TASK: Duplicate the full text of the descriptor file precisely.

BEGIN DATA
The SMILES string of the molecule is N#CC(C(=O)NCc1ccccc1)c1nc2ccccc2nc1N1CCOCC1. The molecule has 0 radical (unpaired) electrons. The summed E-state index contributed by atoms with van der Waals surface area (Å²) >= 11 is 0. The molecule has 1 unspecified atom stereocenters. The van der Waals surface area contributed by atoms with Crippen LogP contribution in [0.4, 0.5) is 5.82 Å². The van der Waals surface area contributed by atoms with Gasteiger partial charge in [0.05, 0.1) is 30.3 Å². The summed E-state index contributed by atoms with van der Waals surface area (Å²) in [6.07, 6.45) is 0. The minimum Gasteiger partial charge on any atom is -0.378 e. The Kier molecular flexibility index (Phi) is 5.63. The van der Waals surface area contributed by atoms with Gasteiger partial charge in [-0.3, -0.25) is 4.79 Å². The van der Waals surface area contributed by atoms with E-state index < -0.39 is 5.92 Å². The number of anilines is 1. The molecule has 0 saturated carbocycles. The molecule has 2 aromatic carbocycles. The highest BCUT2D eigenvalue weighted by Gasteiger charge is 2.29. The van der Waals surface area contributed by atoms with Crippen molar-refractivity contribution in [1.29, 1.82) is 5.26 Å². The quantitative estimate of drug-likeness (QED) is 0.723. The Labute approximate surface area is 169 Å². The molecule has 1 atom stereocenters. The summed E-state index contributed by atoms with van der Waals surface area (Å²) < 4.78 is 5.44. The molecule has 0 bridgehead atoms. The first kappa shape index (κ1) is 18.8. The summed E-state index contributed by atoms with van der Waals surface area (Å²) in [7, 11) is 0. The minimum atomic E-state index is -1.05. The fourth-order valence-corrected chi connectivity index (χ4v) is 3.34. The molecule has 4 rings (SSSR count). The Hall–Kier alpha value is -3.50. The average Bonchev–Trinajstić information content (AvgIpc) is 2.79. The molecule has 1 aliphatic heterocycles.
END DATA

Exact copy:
The SMILES string of the molecule is N#CC(C(=O)NCc1ccccc1)c1nc2ccccc2nc1N1CCOCC1. The molecule has 0 radical (unpaired) electrons. The summed E-state index contributed by atoms with van der Waals surface area (Å²) >= 11 is 0. The molecule has 1 unspecified atom stereocenters. The van der Waals surface area contributed by atoms with Crippen LogP contribution in [0.4, 0.5) is 5.82 Å². The van der Waals surface area contributed by atoms with Gasteiger partial charge in [0.05, 0.1) is 30.3 Å². The summed E-state index contributed by atoms with van der Waals surface area (Å²) in [6.07, 6.45) is 0. The minimum Gasteiger partial charge on any atom is -0.378 e. The Kier molecular flexibility index (Phi) is 5.63. The van der Waals surface area contributed by atoms with Gasteiger partial charge in [-0.3, -0.25) is 4.79 Å². The van der Waals surface area contributed by atoms with E-state index < -0.39 is 5.92 Å². The number of anilines is 1. The molecule has 0 saturated carbocycles. The molecule has 2 aromatic carbocycles. The highest BCUT2D eigenvalue weighted by Gasteiger charge is 2.29. The van der Waals surface area contributed by atoms with Crippen molar-refractivity contribution in [1.29, 1.82) is 5.26 Å². The quantitative estimate of drug-likeness (QED) is 0.723. The Labute approximate surface area is 169 Å². The molecule has 1 atom stereocenters. The summed E-state index contributed by atoms with van der Waals surface area (Å²) < 4.78 is 5.44. The molecule has 0 bridgehead atoms. The first kappa shape index (κ1) is 18.8. The summed E-state index contributed by atoms with van der Waals surface area (Å²) in [7, 11) is 0. The minimum atomic E-state index is -1.05. The fourth-order valence-corrected chi connectivity index (χ4v) is 3.34. The molecule has 4 rings (SSSR count). The Hall–Kier alpha value is -3.50. The average Bonchev–Trinajstić information content (AvgIpc) is 2.79. The molecule has 1 aliphatic heterocycles.